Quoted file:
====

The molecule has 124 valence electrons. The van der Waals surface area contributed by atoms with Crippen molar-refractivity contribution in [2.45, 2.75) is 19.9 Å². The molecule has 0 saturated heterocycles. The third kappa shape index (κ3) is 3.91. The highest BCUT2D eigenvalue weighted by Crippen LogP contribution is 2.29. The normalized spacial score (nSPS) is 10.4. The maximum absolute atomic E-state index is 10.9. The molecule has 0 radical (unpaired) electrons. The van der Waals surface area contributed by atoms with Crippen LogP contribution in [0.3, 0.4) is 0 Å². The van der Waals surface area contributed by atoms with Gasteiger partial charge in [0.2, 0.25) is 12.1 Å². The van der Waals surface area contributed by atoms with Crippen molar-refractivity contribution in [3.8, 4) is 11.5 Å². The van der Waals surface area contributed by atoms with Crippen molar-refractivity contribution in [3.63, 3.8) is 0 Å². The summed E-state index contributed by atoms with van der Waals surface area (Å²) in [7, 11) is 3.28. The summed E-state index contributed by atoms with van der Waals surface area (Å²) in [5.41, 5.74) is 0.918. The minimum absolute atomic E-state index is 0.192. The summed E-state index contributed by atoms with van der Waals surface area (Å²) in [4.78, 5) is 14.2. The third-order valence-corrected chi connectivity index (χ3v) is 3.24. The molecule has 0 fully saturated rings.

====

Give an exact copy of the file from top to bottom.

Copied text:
The molecule has 124 valence electrons. The van der Waals surface area contributed by atoms with Crippen molar-refractivity contribution in [2.45, 2.75) is 19.9 Å². The molecule has 0 saturated heterocycles. The third kappa shape index (κ3) is 3.91. The highest BCUT2D eigenvalue weighted by Crippen LogP contribution is 2.29. The normalized spacial score (nSPS) is 10.4. The maximum absolute atomic E-state index is 10.9. The molecule has 0 radical (unpaired) electrons. The van der Waals surface area contributed by atoms with Crippen LogP contribution in [0.3, 0.4) is 0 Å². The van der Waals surface area contributed by atoms with Gasteiger partial charge in [0.2, 0.25) is 12.1 Å². The van der Waals surface area contributed by atoms with Crippen molar-refractivity contribution in [3.8, 4) is 11.5 Å². The van der Waals surface area contributed by atoms with Crippen molar-refractivity contribution in [3.63, 3.8) is 0 Å². The summed E-state index contributed by atoms with van der Waals surface area (Å²) in [7, 11) is 3.28. The summed E-state index contributed by atoms with van der Waals surface area (Å²) in [5.41, 5.74) is 0.918. The minimum absolute atomic E-state index is 0.192. The summed E-state index contributed by atoms with van der Waals surface area (Å²) in [4.78, 5) is 14.2. The third-order valence-corrected chi connectivity index (χ3v) is 3.24. The molecule has 0 fully saturated rings.